Which is where I'm to turn to the second word in the title, 'order', and suggest that 'order' is a word that perhaps has a rather bad name. It sounds all too readily like something that's imposed; an order to which everyone has to comply, and thus a kind of imposed silence. But I would say rather that 'order', properly understood is a set of habits and processes by which we can go on testing power. Good order is not silenced unchanged uniformity; good order exists when there are proper challenges that can be put within a system. Good order is the possibility of raising the questions without bringing the roof down, to put it very simply.
And an orderly society is therefore, as I've sometimes said in recent years, an argumentative society. Just as, I think, any ordinary institution is properly argumentative, it helps me think about the Church actually; the fact that the Church is a chronically, some would say of course terminally, argumentative body at the moment, doesn't lose me all of my sleep, only some. Because it could mean that it's a sign of order; that we believe in a community in which it's alright for questions and challenges to be processed. The same might apply in many other contexts and you might like to think what 'order' means in a number of social environments, not least perhaps schools. I would say that an orderly school is not necessarily a place of rigid conformity where the rules are kept but a place where it's possible to raise the right kind of questions and challenges, the necessary questions and challenges, without chaos. Where people feel that they can trust the structure to listen and work with them.
So an orderly society is again one in which power can be trusted, where there is access to public challenge and debate. This of course is why political corruption is so bad for you, or at least one reason why political corruption is so bad for you. Corruption always suggests that access is not universal or open; that there are some who can manipulate the levers. Corruption is about hidden agendas and therefore untrustworthy power. And it often goes along suppressing the challenge for the sake of some vision of order.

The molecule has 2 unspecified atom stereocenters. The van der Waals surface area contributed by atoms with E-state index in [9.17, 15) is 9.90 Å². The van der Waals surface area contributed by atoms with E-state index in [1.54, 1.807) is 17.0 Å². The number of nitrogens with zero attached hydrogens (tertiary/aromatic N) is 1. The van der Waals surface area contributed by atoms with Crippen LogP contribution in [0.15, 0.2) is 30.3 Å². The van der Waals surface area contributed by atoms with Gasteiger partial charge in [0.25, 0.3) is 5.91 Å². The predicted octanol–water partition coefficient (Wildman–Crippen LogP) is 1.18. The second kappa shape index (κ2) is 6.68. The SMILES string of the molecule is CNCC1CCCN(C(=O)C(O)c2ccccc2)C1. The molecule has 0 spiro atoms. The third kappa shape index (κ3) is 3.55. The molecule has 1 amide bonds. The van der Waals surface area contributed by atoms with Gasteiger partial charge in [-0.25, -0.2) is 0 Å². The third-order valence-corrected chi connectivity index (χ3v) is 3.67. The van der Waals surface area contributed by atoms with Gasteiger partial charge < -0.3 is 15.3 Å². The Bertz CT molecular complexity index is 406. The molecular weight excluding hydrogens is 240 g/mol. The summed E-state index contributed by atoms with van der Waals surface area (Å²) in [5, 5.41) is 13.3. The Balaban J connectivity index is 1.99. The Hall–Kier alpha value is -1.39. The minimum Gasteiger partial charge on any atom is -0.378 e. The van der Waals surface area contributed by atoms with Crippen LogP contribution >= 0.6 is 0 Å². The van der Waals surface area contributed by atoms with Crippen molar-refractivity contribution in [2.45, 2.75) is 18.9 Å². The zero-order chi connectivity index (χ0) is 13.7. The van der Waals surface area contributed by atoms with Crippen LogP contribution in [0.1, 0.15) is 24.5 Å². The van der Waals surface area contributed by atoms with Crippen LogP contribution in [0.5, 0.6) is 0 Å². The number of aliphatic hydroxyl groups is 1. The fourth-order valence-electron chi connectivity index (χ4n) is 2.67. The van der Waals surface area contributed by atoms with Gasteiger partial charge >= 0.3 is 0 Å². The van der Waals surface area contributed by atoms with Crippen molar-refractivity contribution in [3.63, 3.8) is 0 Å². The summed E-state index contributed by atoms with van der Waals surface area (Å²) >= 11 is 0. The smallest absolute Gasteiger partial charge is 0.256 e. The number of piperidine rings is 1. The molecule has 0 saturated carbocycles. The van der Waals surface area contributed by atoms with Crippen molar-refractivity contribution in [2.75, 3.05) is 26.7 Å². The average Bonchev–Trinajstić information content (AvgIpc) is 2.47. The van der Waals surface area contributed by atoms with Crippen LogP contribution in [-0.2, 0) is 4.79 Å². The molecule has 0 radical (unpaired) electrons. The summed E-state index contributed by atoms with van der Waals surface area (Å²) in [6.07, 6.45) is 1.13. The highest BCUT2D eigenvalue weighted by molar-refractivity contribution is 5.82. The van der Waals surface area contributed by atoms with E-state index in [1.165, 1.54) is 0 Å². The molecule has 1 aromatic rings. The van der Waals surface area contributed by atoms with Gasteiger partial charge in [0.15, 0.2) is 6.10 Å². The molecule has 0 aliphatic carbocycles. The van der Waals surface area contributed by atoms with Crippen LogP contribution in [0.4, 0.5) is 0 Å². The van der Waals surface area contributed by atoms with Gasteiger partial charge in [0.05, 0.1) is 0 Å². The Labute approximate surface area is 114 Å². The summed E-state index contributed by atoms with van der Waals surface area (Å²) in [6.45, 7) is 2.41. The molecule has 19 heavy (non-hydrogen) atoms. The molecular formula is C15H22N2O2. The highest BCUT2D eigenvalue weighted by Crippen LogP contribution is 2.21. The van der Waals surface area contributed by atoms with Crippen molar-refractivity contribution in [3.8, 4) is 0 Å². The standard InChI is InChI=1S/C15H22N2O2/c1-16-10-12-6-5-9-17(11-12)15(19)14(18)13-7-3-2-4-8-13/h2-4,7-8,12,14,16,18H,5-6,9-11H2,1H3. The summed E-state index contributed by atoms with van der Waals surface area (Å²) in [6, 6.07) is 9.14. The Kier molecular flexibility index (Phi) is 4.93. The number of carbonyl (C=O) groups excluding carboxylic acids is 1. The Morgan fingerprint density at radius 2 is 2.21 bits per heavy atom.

The collapse of the old Soviet Union had a great deal to do with a huge, universal, loss of confidence in power as trustworthy. The corruption, self interest, and institutionalised violence of the early Soviet bureaucracy meant that no one trusted political processes. Something similar contributed also to the collapse of the apartheid regime in South Africa. People who had lost trust in power; even those who had been doing rather well out of the system realised that the system itself was not to be trusted.
So justice as 'trustworthy power', a just and orderly society as one in which the habits and the processes that challenge can be managed. And all this on the basis for the Christian of a revelation of what ultimate power is actually is actually like. That it is not manipulative, agenda-driven and private but exercised for all.
And so I move on to some thoughts about actual systems of justice, including our own. How do our systems measure up to justice and order conceived in this way? I want to say a few words about both positive and negative aspects of the current situation in the United Kingdom.
One very positive thing is the declared commitment of the government at the moment, to restorative justice, that is to responses to the crime and disorder that seek to mend rather than just to punish, to mend relations. And this has played quite a significant part in the youth justice system in recent years. At least two to three years ago certain areas of the country were doing a great deal of pioneering work in ???? [inaudible] partnership. It would be interesting to hear what's happening at the moment in that particular setting. The point is that when restorative justice becomes ideal and a reality in our justice system, there is more commitment to finding an outcome that everybody can regard as good, an outcome that is owned by both victim and offender. That is very, very difficult process to see through, but you can see perhaps why that might be a good exemplification of some of what I've been speaking about so far; an outcome that is genuinely seen as good by the victim and offender.
That's there, on paper, as a priority in this country's justice policies. The extent to which it has been owned, realised and seen through, is of course, as with many aspects of our system, very patchy, but it's worth noting it as a positive. Other positives include some local initiatives that, for example, seek to involve local communities in the penal business, that's to say a proper use of prison visitors, proper openness to the community's concerns. But I think one of the most impressive things I've seen in any prison I've visited in recent years, is the work done for prisoners' families in some institutions, notably in Wormwood Scrubs in London, where there has been very carefully planned and beautifully executed programme once a week for welcoming prisoners' families, especially for children, into a designated area of the prison, has been one of the most humanising aspect in the institution. There is imagination and there is courage in our justice system and our penal policy. Unfortunately it is very unevenly distributed and that is one of the things we ought to be worried about.